When is a lobbyist not a lobbyist? Ask Bob Levy, if he's free to talk to you.
For the past 12 years, Levy has been the lobbyist for the 4th District of the American Advertising Federation, which oversees the Florida and Caribbean region. Officially, the Miami-based lobbyist remains the group's representative. In a recent letter from the district, however, he was told not to lobby for the AAF in the Florida House or Senate.
In a Nov. 16 letter from District Governor Brenda Edwards, a copy of which was obtained by Adweek, Levy was told his position with the group would be limited to developing a strategic plan of action and monitoring legislative sessions. "DO NOT lobby our current legislation" is the letter's final command from Edwards.
According to the letter, Levy has been muzzled in an attempt to allow AAF members to spearhead a grass-roots campaign. That effort hopes to spur passage of a bill that would dissuade the Florida Department of Revenue from taxing ad agencies.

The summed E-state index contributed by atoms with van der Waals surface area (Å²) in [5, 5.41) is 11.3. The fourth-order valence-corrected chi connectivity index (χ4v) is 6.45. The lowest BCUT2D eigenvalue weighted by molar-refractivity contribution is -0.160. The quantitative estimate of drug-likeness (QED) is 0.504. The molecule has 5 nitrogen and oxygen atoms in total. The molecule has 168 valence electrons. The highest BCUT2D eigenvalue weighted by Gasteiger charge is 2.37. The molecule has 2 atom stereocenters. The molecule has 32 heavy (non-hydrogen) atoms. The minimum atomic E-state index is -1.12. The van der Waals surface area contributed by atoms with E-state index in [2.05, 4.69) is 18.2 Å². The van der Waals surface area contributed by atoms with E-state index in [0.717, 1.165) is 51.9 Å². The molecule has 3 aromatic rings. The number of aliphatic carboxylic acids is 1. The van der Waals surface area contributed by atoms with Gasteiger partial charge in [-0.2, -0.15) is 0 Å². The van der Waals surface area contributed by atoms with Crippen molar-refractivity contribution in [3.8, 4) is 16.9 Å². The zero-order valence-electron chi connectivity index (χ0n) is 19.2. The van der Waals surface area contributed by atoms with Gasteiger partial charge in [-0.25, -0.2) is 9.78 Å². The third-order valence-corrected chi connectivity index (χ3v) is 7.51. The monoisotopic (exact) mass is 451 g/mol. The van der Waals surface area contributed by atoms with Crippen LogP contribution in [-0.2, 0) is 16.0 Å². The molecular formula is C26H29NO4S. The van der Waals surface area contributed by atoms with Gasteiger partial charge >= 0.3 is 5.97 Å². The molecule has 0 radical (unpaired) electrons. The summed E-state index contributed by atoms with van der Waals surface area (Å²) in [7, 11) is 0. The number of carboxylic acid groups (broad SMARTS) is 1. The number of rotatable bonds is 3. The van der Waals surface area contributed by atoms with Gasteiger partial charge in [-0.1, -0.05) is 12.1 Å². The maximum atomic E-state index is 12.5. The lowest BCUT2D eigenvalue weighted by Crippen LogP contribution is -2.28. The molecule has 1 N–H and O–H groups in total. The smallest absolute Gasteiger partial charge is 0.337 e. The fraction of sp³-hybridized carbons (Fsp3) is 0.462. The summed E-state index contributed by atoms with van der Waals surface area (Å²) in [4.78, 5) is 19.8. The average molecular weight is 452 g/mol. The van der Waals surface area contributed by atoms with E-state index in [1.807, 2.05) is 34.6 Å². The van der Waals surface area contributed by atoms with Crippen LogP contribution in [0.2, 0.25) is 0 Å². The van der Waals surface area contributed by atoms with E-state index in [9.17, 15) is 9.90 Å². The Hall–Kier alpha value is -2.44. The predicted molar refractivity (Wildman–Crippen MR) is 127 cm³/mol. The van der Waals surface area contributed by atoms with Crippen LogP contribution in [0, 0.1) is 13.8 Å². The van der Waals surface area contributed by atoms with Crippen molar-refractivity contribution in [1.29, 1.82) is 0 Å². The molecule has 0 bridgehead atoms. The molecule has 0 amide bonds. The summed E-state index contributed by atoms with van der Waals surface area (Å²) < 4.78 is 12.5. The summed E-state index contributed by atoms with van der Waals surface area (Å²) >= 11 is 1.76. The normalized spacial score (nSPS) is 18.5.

The Department of Revenue implemented a similar special services tax of 5 percent in 1987, but it was rescinded less than a year later after a vociferous outcry from the advertising community. Past AAF Governor Susan Gilbert pointed to Levy's efforts at the time as key to killing the tax.
Levy's attempts to have the state pass a bill that would forever keep the taxman out of agencies' wallets have been less successful. Two votes have both fallen short in the Florida Senate, and members have begun to question his effectiveness with legislators, his large caseload that includes 70 other clients, and his $12,000 annual salary.
The grass-roots effort seems to be having no better luck. The bill is not yet on Gov. Jeb Bush's budget; the deadline is Jan. 12.
The 4th District has been in flux since its previous governor, Frankie Lesocky, resigned last September and was replaced after a member vote by Edwards.
Neither Levy nor Edwards returned calls for comment.